Monday, August 06, 2007

As a way of apologizing for my extended silence of late, I have a tool of note segment for you. Tonight, we honor Chris Mannix, the Sports Illustrated writer, raconteur, bon vivant and all around tool. In case you didn't hear, Mannix went toe to toe with the WBC Superfeatherweight champion in a three round novelty act.

Reaching for the stars, Mannix compared this little escapade to George Plympton fighting Archie Moore. Personally, I think it was more along the lines of Johnny Knoxville's epic battle against Butterbean in the middle of a sporting goods store. Of course, I feel compelled to point out that Knoxville fought a much, much, much bigger man without head gear while Mannix fought a guy he outweighed by 50 pounds while wearing the head gear. But that's only part of the story.

I hope for the champ's sake that he pulled his punches as I suspect he did. Otherwise, he might want to think of a different line of work. If he couldn't put Mannix in the hospital, making a living with his fists probably wasn't the best of career choices. And one might think that putting a world of hurt on the guy who's supposed to write the story hyping this little farce might put a bit of a damper on the publicity that was the reason for the sordid spectacle in the first place.

And somewhere in the midst of the article, Mannix makes reference to his street fighting past. He concedes that he lost most of the brawls from his hard luck days on the mean streets of Anytown USA. I can't help but think that the closest he came to a street brawl somehow included Ralph Macchio, Mr. Miagi and a Peter Cetera song.

More than anything, the whole macho atmosphere of the article celebrating the fact that he didn't get his ass completely kicked reminded me of a scene in Platoon. Sgt. O'Neil is attempting to tell a story of his badassery to Staff Sgt. Barnes, who is obviously not listening. But O'Neil says: "I put him in the O'Neil death grip, he didn't know whether to defecate or go blind." Obviously, I cleaned it up a bit, since we try to keep this a family friendly site. But I like to think it still captures the spirit of the thing.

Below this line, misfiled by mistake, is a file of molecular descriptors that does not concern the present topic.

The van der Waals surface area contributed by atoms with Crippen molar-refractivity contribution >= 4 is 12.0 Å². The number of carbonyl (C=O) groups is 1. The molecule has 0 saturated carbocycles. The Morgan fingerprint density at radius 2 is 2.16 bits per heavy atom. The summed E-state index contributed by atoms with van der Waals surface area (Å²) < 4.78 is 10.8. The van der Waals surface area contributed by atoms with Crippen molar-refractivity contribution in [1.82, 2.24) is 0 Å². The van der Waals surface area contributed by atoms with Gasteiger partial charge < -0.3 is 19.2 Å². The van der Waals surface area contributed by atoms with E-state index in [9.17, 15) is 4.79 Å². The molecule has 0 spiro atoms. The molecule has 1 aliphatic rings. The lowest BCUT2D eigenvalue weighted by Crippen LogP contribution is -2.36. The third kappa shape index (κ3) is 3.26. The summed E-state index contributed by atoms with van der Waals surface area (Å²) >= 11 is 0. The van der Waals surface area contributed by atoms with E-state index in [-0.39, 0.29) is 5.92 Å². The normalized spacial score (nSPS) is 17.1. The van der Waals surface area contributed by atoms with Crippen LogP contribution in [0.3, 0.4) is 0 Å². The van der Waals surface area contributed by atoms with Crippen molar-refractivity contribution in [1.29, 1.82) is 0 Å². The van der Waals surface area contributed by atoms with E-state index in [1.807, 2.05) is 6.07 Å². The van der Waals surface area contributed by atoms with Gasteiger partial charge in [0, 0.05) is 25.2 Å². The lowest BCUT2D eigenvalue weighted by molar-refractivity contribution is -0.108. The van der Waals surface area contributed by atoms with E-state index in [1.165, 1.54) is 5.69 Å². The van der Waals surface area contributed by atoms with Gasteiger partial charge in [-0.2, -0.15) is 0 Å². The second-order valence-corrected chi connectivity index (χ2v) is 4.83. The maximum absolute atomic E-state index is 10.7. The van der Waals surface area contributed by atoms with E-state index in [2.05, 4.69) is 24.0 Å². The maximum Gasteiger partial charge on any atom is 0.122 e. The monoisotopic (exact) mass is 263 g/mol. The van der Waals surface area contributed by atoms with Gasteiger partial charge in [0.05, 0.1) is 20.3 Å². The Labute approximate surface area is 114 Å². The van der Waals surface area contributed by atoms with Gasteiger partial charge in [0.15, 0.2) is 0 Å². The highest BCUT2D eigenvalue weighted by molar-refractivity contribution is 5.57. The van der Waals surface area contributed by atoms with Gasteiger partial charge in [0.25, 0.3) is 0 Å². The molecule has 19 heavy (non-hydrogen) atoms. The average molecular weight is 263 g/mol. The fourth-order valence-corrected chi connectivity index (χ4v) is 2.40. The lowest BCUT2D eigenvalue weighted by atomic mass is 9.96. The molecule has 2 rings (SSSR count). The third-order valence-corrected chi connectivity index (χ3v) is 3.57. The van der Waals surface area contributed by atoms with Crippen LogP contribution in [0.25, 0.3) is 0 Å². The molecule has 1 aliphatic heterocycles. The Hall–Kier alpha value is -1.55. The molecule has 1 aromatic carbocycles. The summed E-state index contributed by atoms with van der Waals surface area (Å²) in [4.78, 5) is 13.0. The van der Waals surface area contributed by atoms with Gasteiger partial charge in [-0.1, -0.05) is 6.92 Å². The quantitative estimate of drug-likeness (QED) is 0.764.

Then there is the grace and savior faire with which Mannix conducted himself whilst in the squared circle. I hate the fact that I am overusing this particular line, but he did look like a newborn wildebeest on ice. He neither floated like a butterfly nor stung like a bee. He moved as though he were wearing one of those old-time deep sea diving rigs with the big bronze helmet. And he punched as though he were afraid of breaking a nail.

So if you're scoring at home, a here's a handy way to tell who is and who isn't a tool. If you're even a little proud of not getting your ass kicked by a guy who's pulling his punches, you're a tool. If you mention your past history of street fighting and come off more like Elton John than the Rolling Stones, you're a tool. If you look like a jackass whose feet are encased in cement while doing any of the above, you're a tool. Of course, "" if your name happens to be Chris Mannix, you can skip analyzing those factors and just assume that you're a tool. QED, as they say in the math racket.

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